The U.S. Department of Labor (DOL) is expected to issue a final rule regarding the overtime provisions in the Fair Labor Standards Act (FLSA) in late 2016 that will significantly expand the number of employees eligible to receive overtime pay. The proposed rule issued in July 2015 has already prompted health care employers to proactively evaluate their compensation and employee classification practices so as not to be caught flat-footed when final rule takes effect.
The FLSA requires certain employees to be paid overtime for any hours worked in excess of 40 in a workweek. Employers are not required to pay overtime to all employees. Among other categories, the FLSA exempts certain “white collar” workers (e.g., executive, administrative, professional). To be exempt, employees must satisfy a “salary test” and a “duties test” which require that the employee:
DOL also proposes to increase the salary threshold to meet the “highly compensated employee” exemption from $100,000 to $122,148, the 90th percentile for full-time salaried employees. All employees who earn less than $50,440 must be classified as non-exempt regardless of their job duties, and all employees who earn between $50,440 and $122,148 are potentially non-exempt, depending on their specific duties. DOL’s proposed rulemaking doesn’t make any changes to duties analyses for white collar exemptions.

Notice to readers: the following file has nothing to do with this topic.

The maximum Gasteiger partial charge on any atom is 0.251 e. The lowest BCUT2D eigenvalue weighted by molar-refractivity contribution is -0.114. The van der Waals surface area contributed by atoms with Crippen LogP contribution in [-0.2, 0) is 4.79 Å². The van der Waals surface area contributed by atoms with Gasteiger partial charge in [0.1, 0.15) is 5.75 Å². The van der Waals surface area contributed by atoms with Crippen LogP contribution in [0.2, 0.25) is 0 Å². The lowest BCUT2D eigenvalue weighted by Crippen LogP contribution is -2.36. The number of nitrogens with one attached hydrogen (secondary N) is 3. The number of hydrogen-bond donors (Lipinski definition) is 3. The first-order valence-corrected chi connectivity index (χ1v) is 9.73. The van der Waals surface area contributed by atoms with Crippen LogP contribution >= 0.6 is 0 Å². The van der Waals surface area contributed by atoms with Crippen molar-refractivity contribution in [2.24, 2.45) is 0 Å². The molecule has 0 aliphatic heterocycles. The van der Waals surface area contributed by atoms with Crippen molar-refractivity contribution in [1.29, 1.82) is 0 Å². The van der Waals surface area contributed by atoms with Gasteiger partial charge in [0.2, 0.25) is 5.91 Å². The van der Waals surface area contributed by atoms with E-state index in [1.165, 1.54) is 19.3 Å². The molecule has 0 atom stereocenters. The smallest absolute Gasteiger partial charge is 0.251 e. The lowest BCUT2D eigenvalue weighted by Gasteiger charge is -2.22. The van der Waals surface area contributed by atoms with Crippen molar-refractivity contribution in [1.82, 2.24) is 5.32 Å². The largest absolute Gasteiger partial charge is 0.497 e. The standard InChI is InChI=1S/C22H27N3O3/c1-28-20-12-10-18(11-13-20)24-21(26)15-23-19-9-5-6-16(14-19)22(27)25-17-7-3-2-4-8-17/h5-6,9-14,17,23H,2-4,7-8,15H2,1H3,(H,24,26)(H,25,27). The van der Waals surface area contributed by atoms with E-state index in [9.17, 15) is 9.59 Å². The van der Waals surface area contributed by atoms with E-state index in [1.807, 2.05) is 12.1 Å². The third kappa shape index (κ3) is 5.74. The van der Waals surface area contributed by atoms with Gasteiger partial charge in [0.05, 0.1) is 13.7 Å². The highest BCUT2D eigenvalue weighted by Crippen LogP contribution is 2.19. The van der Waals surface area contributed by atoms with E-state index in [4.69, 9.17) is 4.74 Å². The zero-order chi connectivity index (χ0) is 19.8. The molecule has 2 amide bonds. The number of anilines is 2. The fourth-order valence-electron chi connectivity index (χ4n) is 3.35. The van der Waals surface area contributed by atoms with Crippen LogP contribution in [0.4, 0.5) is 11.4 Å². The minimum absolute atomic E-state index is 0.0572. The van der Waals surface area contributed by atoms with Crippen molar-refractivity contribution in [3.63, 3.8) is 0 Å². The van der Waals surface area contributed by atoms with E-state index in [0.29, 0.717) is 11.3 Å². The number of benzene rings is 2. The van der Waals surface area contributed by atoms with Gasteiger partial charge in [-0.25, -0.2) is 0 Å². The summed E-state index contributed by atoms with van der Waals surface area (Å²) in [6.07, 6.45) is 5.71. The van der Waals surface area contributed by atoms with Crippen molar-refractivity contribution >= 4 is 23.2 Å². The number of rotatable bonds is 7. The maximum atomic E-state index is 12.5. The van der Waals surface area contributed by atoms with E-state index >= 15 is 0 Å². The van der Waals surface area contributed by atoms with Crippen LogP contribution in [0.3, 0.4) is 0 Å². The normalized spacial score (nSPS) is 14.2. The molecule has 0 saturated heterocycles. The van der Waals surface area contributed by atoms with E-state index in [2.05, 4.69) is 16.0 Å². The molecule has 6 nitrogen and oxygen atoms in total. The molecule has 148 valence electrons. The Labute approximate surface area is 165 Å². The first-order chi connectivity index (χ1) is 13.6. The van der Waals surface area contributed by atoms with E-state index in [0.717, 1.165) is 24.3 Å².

Health care compensation analysts expect the rule change to impact mid-level administrative positions within hospitals and health systems especially: Lower-level white collar positions in support departments such as accounting, human resources and information technology are ones that are most often misclassified as exempt.
But it is important for physicians, physician assistants, nurses and other employed medical professionals to understand that they, too, may be entitled to overtime compensation, if they are made to work more than 40 hours per week and are paid a salary that is under the threshold, or are not paid a salary at all. This is the lesson that Righttime Medical Care, an operator of urgent care clinics in Maryland, learned to its dismay this past year when some of its current and former PAs and NPs sued it for unpaid overtime, and were subsequently granted class certification under the FLSA by the United States District Court.